Code bloat abounds

Sales-driven software cycles beg the question of upgrades

Application vendors love to wow customers with bells and whistles packed into each new version of their software. But after a few successive releases, the sheer number of features in an app can start to weigh it down. As "code bloat" sets in, user experience inevitably starts to suffer. It's little wonder why corporate users -- especially those unlikely to alter their application habits -- are growing increasingly reluctant to comply with IT mandates to hit the upgrade button.

To be fair, writing applications is a lot more demanding than it used to be. Developing software that performs effectively in a multithreaded, multitasking environment isn't easy. Neither is juggling all the elements of a windowing GUI. If it weren't for sophisticated frameworks that automate these chores, developers would spend a significant portion of their time reinventing the wheel. Too much reliance on these tools, however, can encourage lazy programming practices and poor design.

In the old days, programmers optimized code by hand, byte by byte. Today it's a different story. Whether they're building software for the desktop or the datacenter, modern application developers rely on huge libraries of third-party code, often with very little understanding of their inner workings.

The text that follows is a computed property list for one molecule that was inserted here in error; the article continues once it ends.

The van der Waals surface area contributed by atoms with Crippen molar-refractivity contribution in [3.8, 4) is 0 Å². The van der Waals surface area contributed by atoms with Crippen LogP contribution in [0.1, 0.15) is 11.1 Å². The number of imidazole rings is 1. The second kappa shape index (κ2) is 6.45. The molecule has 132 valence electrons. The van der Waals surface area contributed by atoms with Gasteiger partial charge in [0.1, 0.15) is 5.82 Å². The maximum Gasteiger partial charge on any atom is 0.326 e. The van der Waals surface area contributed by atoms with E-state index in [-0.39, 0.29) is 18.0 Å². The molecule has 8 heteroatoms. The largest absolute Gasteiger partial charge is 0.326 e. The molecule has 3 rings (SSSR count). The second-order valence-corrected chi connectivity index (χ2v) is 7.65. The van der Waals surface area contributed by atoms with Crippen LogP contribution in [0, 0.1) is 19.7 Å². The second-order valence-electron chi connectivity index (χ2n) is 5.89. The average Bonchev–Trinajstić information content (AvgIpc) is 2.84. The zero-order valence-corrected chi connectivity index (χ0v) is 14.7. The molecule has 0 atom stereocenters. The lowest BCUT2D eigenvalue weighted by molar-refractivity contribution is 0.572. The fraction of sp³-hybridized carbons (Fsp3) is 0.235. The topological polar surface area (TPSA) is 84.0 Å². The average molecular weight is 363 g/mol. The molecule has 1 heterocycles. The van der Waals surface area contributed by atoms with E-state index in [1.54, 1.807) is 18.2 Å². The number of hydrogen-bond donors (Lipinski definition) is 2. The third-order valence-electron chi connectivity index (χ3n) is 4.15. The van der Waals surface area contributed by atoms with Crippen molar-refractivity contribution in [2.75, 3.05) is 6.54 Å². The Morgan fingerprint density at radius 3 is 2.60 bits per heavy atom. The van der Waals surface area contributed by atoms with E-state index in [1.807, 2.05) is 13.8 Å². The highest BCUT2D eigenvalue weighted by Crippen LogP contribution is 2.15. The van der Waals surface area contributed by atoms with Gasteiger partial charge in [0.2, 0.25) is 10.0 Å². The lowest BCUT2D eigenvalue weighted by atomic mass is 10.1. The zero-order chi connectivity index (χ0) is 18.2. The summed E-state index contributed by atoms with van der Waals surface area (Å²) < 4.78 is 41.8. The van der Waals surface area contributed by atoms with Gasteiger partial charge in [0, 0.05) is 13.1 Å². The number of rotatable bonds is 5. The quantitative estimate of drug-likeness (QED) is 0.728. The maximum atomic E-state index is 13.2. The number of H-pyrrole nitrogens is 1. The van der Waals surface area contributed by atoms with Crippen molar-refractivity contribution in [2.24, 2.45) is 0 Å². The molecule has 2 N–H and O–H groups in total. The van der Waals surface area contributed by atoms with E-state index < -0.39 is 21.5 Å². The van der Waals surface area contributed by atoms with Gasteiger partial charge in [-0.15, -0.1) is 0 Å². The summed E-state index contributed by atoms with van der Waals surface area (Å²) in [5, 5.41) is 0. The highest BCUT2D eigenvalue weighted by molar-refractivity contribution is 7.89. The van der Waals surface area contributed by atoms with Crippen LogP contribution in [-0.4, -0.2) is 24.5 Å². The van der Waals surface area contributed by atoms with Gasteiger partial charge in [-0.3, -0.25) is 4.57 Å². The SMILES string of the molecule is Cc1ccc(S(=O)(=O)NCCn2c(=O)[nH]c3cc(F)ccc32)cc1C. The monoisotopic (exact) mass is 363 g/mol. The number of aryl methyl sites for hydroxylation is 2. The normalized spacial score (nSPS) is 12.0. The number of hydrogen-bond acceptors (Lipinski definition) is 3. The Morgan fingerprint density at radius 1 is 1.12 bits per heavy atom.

Modern development environments are different, too. Languages such as Java and C# relieve programmers of the burden of housekeeping tasks, including memory management and security, but they further conceal the internals of the system behind layers of abstraction. It's hard to optimize code when you don't know what's going on at the lowest levels; no wonder so much software seems sluggish and cumbersome.

But developers shouldn't shoulder all of the blame for bloated upgrades that perform more slowly than their predecessors. After all, when software development cycles are driven more by sales than by sound engineering, it only makes sense to expect the worst. Rushing a product to market to meet a published ship date is a recipe for disaster, yet it happens so often that customers actually expect it. Massive bug fixes, service patches, and suboptimal out-of-the-box performance have become a way of life.

Will high-quality software ever become the norm? In part, that's up to us. As customers, it's time we voted with our wallets. So long as we're willing to skimp on code quality for the sake of the latest, up-to-the-minute upgrade, software vendors have little incentive to ship us anything but second-best.

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Neil McAllister

InfoWorld
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